Alexis Cook was 18 when she left the state’s foster care system in 2008.
She had just graduated from Winton Woods High School after moving from a group home to semi-independent living. A social worker helped her find an apartment. But she didn’t know how to cook or ride a bus. She got a job she didn’t have the skills or discipline to keep.
After a couple years, she was evicted and homeless. She got pregnant with twins.
“I was homeless for seven months while I was pregnant. A lot of days, I didn’t eat,” said Cook, who is now 23. “I had to resort to bad behavior just to survive.”
She begged for money. She sometimes traded sex for something to eat or a place to sleep.
“You don’t know who’s who and what’s what,” she said. “This is a mean world we live in.”
It can be especially mean for teenagers who “age out” of the foster care system without being adopted or reunited with family.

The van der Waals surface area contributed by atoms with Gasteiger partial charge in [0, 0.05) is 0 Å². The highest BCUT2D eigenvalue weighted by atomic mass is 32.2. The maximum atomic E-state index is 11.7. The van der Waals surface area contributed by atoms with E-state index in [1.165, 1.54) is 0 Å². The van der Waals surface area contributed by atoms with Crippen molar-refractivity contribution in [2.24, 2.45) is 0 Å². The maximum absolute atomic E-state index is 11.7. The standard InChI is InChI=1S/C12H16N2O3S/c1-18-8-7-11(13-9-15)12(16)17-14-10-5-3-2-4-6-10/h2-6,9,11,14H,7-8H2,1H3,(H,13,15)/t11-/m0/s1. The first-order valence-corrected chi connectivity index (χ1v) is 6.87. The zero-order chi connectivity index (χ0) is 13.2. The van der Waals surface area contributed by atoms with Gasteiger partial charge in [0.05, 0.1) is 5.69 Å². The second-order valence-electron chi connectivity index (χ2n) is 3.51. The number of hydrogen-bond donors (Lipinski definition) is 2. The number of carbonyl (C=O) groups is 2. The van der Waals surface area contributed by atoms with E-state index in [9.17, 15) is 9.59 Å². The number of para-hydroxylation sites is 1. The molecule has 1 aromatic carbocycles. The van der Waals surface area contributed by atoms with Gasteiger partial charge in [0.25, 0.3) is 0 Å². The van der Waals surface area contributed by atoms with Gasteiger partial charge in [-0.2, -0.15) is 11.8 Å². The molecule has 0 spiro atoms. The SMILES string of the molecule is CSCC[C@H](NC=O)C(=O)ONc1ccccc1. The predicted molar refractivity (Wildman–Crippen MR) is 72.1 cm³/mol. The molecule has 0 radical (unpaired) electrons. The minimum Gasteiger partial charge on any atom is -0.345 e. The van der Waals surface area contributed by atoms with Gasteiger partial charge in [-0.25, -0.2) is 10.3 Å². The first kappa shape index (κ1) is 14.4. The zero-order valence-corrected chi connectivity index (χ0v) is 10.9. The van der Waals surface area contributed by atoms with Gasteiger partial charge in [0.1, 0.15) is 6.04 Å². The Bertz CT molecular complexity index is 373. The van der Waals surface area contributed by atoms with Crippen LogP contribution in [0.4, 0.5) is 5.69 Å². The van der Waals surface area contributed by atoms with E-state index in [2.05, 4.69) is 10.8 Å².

While some of those young adults go to college or get a job and build a stable life for themselves, experts estimate hundreds across the state end up like Cook – homeless, desperate and alone.
That’s why child welfare advocates are pushing to extend foster care services to the age of 21 in Ohio. Washington, D.C., and 25 states, including Indiana, already have extended services beyond the age of 18. In Kentucky, foster youth can petition the state before they turn 19 and request additional services until they’re 21.
“It’s definitely the right thing to do for a very deserving population,” said Mark Mecum, executive director of the Ohio Association of Child Caring Agencies in Columbus. “And we have so much information that shows us if we do this right, not only will it tremendously improve their lives, but it will save our society so much in costs.”
WCPO Insiders can read more about the proposed law, what it would cost and what can happen to young adults who age out of the foster care system with no family to help them.
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